9/11, of course, would change everything.

When I graduated from West Point four years later, the world was an entirely different place. Fighting in war on two fronts, we were combating an elusive enemy in Afghanistan and beginning to experience unprecedented challenges in Iraq — the country where I would spend the better part of my early twenties.

When I was deployed to Iraq in 2004, I had only a few goals. I wanted to work as hard as I could to take care of my soldiers and be the best officer that I could be. I wanted to make sure we never did anything to an Iraqi that we would be ashamed to talk about when we returned. And, most importantly, I wanted to make sure every one of my soldiers made it home to their families alive.

Over the next three years I was deployed for almost two of them. Over the course of two deployments, I led 81 of the best soldiers our country has to offer on more than 500 missions in some of Iraq’s most dangerous areas.

Thanks to a lot of grace and a little luck, all 81 of my soldiers made it home alive — an achievement I don’t think I’ll ever be able to surpass.

What I didn’t know before leaving for those deployments, however, were the battles my soldiers would have to fight when they returned home.

Back in the states, many of them, myself included, felt out of place and disconnected even among family and friends. A lot of them had very difficult times finding jobs when they left the military. Some of them saw their marriages fall apart. Others struggled with Post-Traumatic Stress Disorder.

For me, the healing process didn’t really begin until I started serving again — this time in my community. Since my return from combat, I had the privilege to mentor low-income kids through the college admissions process, organize disaster relief trips to New Orleans and Haiti, and even to bicycle across the country from North Carolina to California to raise money and build houses for Habitat for Humanity.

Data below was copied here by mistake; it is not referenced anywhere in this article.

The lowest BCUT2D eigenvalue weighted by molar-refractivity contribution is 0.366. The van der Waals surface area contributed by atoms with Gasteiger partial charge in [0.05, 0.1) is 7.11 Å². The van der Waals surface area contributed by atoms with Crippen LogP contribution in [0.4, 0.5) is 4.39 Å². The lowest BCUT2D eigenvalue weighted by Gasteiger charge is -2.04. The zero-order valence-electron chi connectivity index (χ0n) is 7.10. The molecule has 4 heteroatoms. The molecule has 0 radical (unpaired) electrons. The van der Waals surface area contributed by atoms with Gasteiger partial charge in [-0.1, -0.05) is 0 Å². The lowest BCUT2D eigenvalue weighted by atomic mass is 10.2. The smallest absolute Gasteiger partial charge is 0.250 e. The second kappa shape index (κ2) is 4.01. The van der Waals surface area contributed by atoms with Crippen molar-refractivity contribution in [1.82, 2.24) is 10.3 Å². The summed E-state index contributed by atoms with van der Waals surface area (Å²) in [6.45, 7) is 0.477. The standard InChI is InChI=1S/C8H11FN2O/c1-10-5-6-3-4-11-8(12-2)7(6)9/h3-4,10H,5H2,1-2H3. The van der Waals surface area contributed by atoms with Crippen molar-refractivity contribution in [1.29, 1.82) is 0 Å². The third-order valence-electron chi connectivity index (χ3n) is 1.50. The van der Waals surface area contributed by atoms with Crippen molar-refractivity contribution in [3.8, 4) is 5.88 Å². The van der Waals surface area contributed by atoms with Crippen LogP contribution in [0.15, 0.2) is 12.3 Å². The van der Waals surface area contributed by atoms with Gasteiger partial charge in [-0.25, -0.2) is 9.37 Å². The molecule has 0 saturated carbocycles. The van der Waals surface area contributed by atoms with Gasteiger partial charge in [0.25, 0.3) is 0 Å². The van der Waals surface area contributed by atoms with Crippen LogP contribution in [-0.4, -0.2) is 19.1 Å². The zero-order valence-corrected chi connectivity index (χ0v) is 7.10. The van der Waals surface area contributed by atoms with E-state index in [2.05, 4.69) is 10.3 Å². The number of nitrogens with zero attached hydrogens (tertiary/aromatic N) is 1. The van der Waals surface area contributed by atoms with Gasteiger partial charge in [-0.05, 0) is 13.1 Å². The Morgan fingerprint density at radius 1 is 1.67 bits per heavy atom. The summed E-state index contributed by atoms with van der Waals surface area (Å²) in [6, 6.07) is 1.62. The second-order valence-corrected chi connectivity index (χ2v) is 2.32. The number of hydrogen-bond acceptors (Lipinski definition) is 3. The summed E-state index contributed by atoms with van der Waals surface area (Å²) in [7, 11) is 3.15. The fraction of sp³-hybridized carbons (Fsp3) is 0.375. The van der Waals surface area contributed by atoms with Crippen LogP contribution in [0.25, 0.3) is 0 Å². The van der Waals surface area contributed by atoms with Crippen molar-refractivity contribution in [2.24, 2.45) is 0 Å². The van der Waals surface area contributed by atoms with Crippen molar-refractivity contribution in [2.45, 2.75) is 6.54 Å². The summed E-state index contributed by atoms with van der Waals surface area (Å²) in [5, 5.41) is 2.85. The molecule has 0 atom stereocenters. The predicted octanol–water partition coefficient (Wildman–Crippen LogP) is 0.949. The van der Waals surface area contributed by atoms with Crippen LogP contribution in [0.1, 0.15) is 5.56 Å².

Each of these experiences helped me recapture the same deeply satisfying feeling of contributing to something greater than myself like I had when serving in the military. I think it’s recreating that key element that makes volunteer service such a powerful experience for our veterans.

Last year, Civic Enterprises released a report that showed the positive impact that volunteer service had in my life was something that was being experienced by veterans all across the country.

The study showed that veterans who volunteered after returning to civilian life reported they were 20 percent more likely to experience positive transitions. Further, veterans with families who volunteered reported being 26 percent more likely to experience smooth transitions back into family life. In both cases, veteran volunteers had higher success rates of finding employment outside of the military.

So, this Veterans Day, I’ll be serving with Mission Serve, a nationwide initiative launched last year with support from First Lady Michelle Obama and Dr. Jill Biden. Mission Serve connects civilian and military communities through service and volunteerism, and leverages our veterans and military families as civic assets. This Veterans Day, Mission Serve is working with partners to coordinate 25 civilian-military service projects around the country.

In that spirit, I want to encourage both veterans and civilians alike to re-imagine volunteer service. For veterans, serving in your community — be it mentoring kids or revitalizing a community green space — is an amazing opportunity to re-capture some of the pride you experienced when serving in uniform. For civilians, I hope that in addition to sending care packages or encouraging letters overseas, you will seek opportunities to serve alongside members of the military community right here at home.

In each case, we’ll strengthen our communities with the shared spirit of service to country which we celebrate each and every Veterans Day.


Tags | Reentry | Veterans | service | army | ptsd